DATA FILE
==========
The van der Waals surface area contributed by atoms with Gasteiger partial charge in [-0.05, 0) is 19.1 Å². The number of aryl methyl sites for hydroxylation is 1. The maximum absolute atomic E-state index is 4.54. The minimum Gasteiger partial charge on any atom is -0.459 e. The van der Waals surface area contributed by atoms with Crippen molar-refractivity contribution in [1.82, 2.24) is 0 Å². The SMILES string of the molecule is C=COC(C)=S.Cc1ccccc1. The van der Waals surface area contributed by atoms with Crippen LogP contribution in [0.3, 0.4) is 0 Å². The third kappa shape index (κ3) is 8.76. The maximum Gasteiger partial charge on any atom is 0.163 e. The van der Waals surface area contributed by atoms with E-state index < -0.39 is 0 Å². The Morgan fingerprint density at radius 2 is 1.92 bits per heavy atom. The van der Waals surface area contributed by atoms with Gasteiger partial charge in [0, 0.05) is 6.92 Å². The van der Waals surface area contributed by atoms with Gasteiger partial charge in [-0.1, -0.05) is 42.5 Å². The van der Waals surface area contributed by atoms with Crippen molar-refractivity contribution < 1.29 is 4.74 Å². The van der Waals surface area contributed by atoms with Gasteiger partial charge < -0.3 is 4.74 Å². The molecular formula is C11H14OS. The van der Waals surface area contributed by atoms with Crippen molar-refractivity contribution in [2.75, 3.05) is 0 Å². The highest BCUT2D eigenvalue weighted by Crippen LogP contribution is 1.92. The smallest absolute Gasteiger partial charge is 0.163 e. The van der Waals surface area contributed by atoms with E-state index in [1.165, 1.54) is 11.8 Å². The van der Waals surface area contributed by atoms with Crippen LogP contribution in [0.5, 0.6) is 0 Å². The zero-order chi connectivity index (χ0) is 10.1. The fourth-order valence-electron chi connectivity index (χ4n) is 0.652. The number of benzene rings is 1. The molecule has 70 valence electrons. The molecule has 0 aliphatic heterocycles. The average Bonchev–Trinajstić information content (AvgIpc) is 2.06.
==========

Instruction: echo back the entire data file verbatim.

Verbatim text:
The van der Waals surface area contributed by atoms with Gasteiger partial charge in [-0.05, 0) is 19.1 Å². The number of aryl methyl sites for hydroxylation is 1. The maximum absolute atomic E-state index is 4.54. The minimum Gasteiger partial charge on any atom is -0.459 e. The van der Waals surface area contributed by atoms with Crippen molar-refractivity contribution in [1.82, 2.24) is 0 Å². The SMILES string of the molecule is C=COC(C)=S.Cc1ccccc1. The van der Waals surface area contributed by atoms with Crippen LogP contribution in [0.3, 0.4) is 0 Å². The third kappa shape index (κ3) is 8.76. The maximum Gasteiger partial charge on any atom is 0.163 e. The van der Waals surface area contributed by atoms with E-state index < -0.39 is 0 Å². The Morgan fingerprint density at radius 2 is 1.92 bits per heavy atom. The van der Waals surface area contributed by atoms with Gasteiger partial charge in [0, 0.05) is 6.92 Å². The van der Waals surface area contributed by atoms with Gasteiger partial charge in [-0.1, -0.05) is 42.5 Å². The van der Waals surface area contributed by atoms with Crippen molar-refractivity contribution < 1.29 is 4.74 Å². The van der Waals surface area contributed by atoms with Gasteiger partial charge < -0.3 is 4.74 Å². The molecular formula is C11H14OS. The van der Waals surface area contributed by atoms with Crippen molar-refractivity contribution in [2.75, 3.05) is 0 Å². The highest BCUT2D eigenvalue weighted by Crippen LogP contribution is 1.92. The smallest absolute Gasteiger partial charge is 0.163 e. The van der Waals surface area contributed by atoms with E-state index in [1.165, 1.54) is 11.8 Å². The van der Waals surface area contributed by atoms with Crippen LogP contribution in [0.5, 0.6) is 0 Å². The zero-order chi connectivity index (χ0) is 10.1. The fourth-order valence-electron chi connectivity index (χ4n) is 0.652. The number of benzene rings is 1. The molecule has 70 valence electrons. The molecule has 0 aliphatic heterocycles. The average Bonchev–Trinajstić information content (AvgIpc) is 2.06.